Please explain why is photorefractive keratectomy (eye surgery) so expensive?

It isn't. I guess it depends on what you mean by expensive. Considering the benefits you stand to gain from enjoying life much less dependent on glasses or contacts; and the savings from not having to buy glasses, contacts, etc., many people consider prk a very good value. Most of my patients are thrilled with their new vision and think the surgery was well worth the money they spent.

Related Questions

How long after prk (photorefractive keratectomy) eye surgery will I able to see?

Depends. This depends on the level of refractive error which was treated. Your uncorrected vision will likely be better than prior to surgery within 2-3 days (after the cornea has healed and the contact lens is removed) unless you had only a mild prescription before. The vision will then continue to clear over the next few weeks as corneal inflammation subsides with steroid use.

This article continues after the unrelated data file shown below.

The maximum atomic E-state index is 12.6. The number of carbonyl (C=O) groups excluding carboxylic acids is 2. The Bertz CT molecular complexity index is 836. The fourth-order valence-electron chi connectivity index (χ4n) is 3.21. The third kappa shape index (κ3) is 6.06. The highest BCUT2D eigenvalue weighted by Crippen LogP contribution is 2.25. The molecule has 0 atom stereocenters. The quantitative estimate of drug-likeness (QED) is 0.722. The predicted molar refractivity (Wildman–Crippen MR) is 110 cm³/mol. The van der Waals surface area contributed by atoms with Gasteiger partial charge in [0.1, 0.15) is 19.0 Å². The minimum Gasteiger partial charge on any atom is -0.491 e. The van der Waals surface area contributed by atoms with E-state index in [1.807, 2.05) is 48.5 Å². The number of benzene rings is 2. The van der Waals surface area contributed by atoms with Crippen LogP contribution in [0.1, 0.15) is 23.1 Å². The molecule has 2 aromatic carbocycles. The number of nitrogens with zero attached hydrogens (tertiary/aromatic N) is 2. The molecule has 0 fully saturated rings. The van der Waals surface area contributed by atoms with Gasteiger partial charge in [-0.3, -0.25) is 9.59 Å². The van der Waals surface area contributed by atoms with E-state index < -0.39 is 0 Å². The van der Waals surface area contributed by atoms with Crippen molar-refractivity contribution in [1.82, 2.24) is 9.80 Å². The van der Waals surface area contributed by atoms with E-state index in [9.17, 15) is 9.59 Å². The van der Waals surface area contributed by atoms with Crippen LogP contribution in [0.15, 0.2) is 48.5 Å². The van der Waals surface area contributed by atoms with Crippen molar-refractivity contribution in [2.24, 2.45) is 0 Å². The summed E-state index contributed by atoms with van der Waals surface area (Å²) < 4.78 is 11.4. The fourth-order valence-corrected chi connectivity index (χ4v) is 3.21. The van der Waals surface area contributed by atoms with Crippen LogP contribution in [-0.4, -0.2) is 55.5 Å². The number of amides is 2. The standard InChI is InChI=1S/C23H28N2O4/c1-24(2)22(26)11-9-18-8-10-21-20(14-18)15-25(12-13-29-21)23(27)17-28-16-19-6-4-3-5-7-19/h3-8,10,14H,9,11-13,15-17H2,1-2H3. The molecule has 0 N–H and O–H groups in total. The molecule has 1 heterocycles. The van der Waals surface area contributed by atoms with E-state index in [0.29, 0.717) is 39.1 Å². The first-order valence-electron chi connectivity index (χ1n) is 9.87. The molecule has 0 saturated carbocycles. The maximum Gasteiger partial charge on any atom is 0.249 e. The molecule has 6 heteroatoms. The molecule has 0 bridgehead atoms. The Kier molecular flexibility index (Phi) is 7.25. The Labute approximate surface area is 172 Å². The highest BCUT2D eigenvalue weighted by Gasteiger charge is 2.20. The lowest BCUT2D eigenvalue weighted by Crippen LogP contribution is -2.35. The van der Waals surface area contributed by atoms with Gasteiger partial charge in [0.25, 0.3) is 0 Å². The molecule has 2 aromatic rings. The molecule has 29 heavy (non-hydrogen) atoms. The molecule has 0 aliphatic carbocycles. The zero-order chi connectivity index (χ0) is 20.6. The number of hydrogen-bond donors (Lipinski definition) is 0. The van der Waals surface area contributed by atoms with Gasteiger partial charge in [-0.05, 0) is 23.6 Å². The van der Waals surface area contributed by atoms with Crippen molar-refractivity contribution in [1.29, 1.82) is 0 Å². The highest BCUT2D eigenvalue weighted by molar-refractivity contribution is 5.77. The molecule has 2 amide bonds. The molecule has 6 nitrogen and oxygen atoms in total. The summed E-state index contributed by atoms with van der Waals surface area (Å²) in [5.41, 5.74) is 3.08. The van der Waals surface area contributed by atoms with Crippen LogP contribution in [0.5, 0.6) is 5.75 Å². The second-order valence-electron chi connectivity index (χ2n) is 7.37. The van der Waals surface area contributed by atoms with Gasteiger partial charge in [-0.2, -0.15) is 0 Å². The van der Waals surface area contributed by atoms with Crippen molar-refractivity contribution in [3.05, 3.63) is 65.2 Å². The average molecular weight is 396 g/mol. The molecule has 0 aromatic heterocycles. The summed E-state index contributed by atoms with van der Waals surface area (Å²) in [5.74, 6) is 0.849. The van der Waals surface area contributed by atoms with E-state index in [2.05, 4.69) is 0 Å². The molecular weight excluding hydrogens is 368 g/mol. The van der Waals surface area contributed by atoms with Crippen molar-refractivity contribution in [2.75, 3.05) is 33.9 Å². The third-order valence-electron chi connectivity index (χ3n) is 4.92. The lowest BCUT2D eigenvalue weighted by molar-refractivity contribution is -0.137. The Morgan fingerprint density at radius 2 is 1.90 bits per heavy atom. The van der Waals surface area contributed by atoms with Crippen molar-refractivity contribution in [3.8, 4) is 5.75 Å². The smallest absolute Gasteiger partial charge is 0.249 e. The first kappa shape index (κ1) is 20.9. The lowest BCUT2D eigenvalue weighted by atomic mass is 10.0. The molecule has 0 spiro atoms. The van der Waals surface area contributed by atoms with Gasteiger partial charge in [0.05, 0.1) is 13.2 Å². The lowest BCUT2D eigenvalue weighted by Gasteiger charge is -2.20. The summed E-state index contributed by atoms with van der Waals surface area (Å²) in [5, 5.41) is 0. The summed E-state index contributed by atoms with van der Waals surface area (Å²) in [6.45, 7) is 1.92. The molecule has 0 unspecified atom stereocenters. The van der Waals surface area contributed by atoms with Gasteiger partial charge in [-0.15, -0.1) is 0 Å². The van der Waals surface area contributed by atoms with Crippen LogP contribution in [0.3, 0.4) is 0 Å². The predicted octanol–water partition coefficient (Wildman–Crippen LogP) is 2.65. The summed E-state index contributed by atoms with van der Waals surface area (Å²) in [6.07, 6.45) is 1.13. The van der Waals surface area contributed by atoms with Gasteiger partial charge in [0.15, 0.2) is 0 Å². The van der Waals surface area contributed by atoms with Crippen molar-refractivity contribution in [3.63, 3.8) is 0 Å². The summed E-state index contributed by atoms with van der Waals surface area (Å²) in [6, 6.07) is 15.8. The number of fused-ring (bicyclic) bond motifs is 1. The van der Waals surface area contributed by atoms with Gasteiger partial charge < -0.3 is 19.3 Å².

Pretty quickly. Vision returns rapidly in most cases no matter how laser correction is done. Prk using chemical or mechanical removal of the corneal surface usually takes 5-7 days to completely recover, typically with the assistance of a bandage contact lens! Recovery from lasik, whether done with a mechanical microkeratome (flap maker) or a femtosecond laser, is much quicker, usually by the next day!

What makes you a good candidate for prk (photorefractive keratectomy) eye surgery?

A number of things. Refractive error that is not amenable to lasik, complete understanding the of results and limitations of the surgery, healthy eyes. Discuss this with your eye surgeon.

How long after prk (photorefractive keratectomy) eye surgery are you able to see well?

2-4 weeks. Usually there is an improvement in the first week, then some blurriness with further healing and then more improvement to the best vision in the next few weeks.